I just read the most uplifting, optimistic, and helpful little piece of advice this morning. It’s from Susan J. Noonan, M.D. She identifies herself as a physician, a patient, and an author, and I was curious as to why she had the courage to include patient as one of her descriptors. You can find the article at https://www.psychologytoday.com/blog/view-the-mist/201703/adjust-our-sails. And you can, as I intend to do, read the entire book, Managing Your Depression: What You Can Do to Feel Better.
Dr. Noonan begins by quoting this simple phrase that she found on a four inch coaster: We cannot direct the winds but we can adjust our sails. I was immediately struck. Each week we see dozens of patients with anxiety and depression who are struggling with the challenges life sends our way. I also think about the teenagers we see who complain about not “being happy,” as though happiness is something that comes to us from the outside.
Granted, there are times when events or people make us happy. But day in and day out, happiness is not presented to us, it is something we create from the inside. And sometimes, we are blown off course by other people, by disappointments, and losses, and other things that life throws at us. As Dr. Noonan writes:
“Sometimes we can’t do anything about the wind, these forces in life, other than adapt to them and adjust our approach. A strong wind comes, or changes direction, and our best response is to tinker with the sails to avoid sinking our boat. When things happen that are challenges in life, we can take steps and “adjust our sails” to modify the circumstances in our own behalf or better cope with them. It reminds us we need to be flexible in life, constantly adjusting ourselves and our path in response to the world.”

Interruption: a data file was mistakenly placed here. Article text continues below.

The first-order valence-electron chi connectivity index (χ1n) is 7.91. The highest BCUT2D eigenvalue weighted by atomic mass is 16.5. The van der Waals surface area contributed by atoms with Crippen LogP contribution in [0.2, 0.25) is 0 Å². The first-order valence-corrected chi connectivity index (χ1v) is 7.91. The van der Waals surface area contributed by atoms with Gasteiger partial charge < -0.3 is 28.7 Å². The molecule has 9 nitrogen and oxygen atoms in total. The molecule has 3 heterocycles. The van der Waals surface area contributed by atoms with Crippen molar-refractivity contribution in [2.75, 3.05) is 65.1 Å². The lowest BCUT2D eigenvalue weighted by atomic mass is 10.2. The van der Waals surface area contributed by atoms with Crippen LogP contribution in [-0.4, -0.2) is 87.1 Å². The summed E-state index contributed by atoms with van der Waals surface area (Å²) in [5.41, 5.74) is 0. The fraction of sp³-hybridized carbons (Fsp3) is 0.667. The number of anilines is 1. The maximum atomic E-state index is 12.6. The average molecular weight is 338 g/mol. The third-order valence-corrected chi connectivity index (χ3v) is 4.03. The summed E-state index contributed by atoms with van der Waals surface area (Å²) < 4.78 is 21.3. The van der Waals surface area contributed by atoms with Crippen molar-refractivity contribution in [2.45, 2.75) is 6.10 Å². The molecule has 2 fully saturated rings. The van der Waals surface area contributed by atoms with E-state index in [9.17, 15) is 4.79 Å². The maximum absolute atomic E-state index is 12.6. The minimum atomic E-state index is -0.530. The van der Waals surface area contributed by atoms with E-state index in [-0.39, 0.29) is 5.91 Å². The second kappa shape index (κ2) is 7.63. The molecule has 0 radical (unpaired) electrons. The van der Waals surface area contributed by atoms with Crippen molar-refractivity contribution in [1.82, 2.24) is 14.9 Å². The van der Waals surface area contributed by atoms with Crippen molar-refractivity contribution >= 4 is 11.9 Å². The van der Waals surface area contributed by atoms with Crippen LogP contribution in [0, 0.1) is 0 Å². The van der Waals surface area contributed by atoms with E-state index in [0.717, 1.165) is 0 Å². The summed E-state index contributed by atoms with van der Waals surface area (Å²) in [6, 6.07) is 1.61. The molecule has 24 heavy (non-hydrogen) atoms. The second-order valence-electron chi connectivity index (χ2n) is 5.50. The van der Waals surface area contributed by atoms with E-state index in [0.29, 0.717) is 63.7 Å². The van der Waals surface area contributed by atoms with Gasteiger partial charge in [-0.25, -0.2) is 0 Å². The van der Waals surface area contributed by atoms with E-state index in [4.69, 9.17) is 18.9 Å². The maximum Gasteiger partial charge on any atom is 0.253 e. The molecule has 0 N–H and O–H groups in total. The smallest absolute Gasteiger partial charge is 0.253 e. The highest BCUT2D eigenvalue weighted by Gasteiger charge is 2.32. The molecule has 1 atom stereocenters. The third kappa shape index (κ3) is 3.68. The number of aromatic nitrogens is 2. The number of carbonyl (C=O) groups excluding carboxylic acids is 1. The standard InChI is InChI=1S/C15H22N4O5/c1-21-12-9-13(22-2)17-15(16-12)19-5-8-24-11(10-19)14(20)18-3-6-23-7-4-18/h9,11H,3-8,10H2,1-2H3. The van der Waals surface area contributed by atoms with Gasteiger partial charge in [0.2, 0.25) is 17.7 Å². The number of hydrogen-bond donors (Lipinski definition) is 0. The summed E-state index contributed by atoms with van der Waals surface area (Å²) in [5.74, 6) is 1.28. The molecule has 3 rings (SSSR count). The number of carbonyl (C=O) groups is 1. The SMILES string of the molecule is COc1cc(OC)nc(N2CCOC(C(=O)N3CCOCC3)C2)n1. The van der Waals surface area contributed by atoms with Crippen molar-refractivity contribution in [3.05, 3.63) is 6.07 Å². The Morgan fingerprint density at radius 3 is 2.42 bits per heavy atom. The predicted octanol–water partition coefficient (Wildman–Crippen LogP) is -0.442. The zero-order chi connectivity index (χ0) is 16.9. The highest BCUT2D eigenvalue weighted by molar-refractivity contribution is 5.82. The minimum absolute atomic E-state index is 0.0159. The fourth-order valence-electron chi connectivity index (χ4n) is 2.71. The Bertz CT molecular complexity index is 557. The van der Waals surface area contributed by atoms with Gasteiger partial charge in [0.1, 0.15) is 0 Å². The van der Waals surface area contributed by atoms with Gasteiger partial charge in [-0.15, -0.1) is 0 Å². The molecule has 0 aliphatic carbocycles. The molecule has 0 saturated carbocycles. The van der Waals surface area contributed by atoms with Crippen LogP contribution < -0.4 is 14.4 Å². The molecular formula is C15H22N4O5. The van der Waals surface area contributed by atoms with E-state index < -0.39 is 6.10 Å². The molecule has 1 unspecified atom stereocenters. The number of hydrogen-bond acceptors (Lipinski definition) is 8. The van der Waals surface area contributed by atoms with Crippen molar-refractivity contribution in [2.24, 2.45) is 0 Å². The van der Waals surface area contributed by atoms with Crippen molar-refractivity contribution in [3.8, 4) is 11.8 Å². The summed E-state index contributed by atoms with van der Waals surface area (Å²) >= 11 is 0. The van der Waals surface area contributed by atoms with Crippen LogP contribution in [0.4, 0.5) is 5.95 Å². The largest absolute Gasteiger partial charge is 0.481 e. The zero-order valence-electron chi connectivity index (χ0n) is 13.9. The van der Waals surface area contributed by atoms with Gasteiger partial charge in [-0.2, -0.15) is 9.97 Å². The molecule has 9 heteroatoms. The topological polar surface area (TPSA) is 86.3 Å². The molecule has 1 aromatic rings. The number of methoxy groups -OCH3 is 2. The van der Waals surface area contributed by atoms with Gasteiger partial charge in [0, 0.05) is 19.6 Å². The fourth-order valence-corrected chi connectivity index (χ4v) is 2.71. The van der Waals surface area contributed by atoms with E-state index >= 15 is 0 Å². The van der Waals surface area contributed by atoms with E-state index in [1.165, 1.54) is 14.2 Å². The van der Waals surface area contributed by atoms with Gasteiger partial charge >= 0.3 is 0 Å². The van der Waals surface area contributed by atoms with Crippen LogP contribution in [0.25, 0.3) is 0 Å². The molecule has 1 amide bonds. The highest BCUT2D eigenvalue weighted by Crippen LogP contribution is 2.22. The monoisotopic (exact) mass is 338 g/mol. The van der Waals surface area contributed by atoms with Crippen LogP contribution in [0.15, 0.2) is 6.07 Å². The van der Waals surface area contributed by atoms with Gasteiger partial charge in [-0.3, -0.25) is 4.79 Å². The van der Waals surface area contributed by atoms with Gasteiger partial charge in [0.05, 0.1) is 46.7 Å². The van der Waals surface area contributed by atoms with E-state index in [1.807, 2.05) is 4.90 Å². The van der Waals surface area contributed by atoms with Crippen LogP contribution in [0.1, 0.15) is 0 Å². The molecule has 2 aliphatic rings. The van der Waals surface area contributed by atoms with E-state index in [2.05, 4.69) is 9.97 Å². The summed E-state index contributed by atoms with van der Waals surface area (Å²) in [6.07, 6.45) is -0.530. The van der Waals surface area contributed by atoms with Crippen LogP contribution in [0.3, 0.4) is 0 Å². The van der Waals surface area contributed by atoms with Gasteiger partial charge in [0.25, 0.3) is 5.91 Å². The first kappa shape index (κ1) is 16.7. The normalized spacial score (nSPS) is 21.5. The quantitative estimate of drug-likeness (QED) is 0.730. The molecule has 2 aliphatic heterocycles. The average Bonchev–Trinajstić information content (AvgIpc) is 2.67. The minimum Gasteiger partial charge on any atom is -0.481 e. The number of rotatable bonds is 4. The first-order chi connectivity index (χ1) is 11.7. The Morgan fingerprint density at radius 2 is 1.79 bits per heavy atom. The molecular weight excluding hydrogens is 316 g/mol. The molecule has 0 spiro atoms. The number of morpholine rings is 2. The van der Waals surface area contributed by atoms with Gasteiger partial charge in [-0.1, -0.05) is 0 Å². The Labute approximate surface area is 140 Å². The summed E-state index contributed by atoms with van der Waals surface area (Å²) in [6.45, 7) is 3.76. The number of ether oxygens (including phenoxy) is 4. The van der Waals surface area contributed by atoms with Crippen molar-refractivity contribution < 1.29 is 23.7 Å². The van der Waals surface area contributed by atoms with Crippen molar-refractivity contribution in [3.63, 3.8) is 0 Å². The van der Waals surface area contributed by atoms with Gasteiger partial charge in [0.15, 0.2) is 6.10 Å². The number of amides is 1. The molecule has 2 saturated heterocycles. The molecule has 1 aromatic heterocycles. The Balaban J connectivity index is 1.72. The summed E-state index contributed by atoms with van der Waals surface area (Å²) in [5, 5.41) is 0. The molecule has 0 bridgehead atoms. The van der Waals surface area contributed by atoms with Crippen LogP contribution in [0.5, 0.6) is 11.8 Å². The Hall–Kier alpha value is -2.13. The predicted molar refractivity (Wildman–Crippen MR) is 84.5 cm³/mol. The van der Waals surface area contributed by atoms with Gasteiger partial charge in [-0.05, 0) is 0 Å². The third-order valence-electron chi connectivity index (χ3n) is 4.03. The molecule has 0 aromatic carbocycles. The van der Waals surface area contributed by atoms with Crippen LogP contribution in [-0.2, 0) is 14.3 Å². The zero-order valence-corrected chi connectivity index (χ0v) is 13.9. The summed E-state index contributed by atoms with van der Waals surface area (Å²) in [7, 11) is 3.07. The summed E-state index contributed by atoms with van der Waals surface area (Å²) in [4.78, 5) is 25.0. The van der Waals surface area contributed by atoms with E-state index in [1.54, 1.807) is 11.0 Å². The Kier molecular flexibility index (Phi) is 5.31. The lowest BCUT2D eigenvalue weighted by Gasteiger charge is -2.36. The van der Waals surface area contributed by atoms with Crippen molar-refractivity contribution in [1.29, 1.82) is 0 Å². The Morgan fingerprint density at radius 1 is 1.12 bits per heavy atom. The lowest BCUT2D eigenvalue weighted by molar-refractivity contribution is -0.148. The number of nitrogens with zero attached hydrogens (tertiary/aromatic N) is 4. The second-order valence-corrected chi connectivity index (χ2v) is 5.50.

So when the winds in your life change, you have a choice. You can do nothing and let the winds take control, or you can “adjust your sails.” But what does exactly does that mean? Well for starters, it’s a reminder that we are not, nor are we meant to be, always happy. We all have our ups and downs, and, every once in a while, we get knocked off course by life’s strong winds. We are not supposed to be happy all the time; life, and life’s winds, just don’t work that way.
Second, it reminds us that there are things we can – and should – do that will get us back on course. This means that we have to see ourselves as captains of our own vessel. I often hear patients, especially teenagers, say that they aren’t motivated because they are depressed. What Dr. Noonan suggests is that that is precisely the time when we SHOULD do something. Early this week, for example, Dr. Berney and I did a podcast about using activity to combat depression (Treating Depression with Activity). The idea was the same. Don’t give in, don’t let emotions take over.
Third, when you take steps to adjust your sails, you are developing the skills to manage life’s ups and downs. The worst thing to do is to give in to these emotions. As we said in another podcast, we don’t choose our emotions, they occur to us as we experience life. Sometimes events make us happy and sometimes they make us unhappy. And when we are unhappy, we must develop the skills to adjust. It may mean a small adjustment or it may mean a large adjustment. But adjust we must.
Dr. Noonan offers a number of suggestions about how to adjust. And that’s why I’m getting the book. I want to know more of the things I can do to “adjust my sails.”